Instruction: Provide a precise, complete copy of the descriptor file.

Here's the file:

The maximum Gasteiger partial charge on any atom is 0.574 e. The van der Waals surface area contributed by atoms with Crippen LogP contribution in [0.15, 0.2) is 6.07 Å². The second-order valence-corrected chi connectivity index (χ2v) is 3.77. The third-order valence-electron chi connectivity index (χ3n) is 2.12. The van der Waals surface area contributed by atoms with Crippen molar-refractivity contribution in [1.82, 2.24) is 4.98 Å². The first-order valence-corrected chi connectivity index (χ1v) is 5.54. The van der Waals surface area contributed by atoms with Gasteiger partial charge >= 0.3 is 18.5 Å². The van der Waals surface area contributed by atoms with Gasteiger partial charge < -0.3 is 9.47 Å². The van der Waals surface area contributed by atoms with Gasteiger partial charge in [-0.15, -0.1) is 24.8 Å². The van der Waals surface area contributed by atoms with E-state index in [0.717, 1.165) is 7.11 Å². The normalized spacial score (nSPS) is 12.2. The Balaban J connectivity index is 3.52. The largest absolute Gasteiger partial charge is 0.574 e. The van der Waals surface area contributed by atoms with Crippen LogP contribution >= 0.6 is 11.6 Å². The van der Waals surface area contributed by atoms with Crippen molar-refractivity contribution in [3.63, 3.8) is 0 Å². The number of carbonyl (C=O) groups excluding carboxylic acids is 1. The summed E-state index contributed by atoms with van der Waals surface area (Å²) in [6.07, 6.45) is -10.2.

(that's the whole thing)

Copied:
The maximum Gasteiger partial charge on any atom is 0.574 e. The van der Waals surface area contributed by atoms with Crippen LogP contribution in [0.15, 0.2) is 6.07 Å². The second-order valence-corrected chi connectivity index (χ2v) is 3.77. The third-order valence-electron chi connectivity index (χ3n) is 2.12. The van der Waals surface area contributed by atoms with Crippen molar-refractivity contribution in [1.82, 2.24) is 4.98 Å². The first-order valence-corrected chi connectivity index (χ1v) is 5.54. The van der Waals surface area contributed by atoms with Gasteiger partial charge >= 0.3 is 18.5 Å². The van der Waals surface area contributed by atoms with Gasteiger partial charge < -0.3 is 9.47 Å². The van der Waals surface area contributed by atoms with Gasteiger partial charge in [-0.15, -0.1) is 24.8 Å². The van der Waals surface area contributed by atoms with E-state index in [0.717, 1.165) is 7.11 Å². The normalized spacial score (nSPS) is 12.2. The Balaban J connectivity index is 3.52. The largest absolute Gasteiger partial charge is 0.574 e. The van der Waals surface area contributed by atoms with Crippen LogP contribution >= 0.6 is 11.6 Å². The van der Waals surface area contributed by atoms with Crippen molar-refractivity contribution in [3.63, 3.8) is 0 Å². The number of carbonyl (C=O) groups excluding carboxylic acids is 1. The summed E-state index contributed by atoms with van der Waals surface area (Å²) in [6.07, 6.45) is -10.2.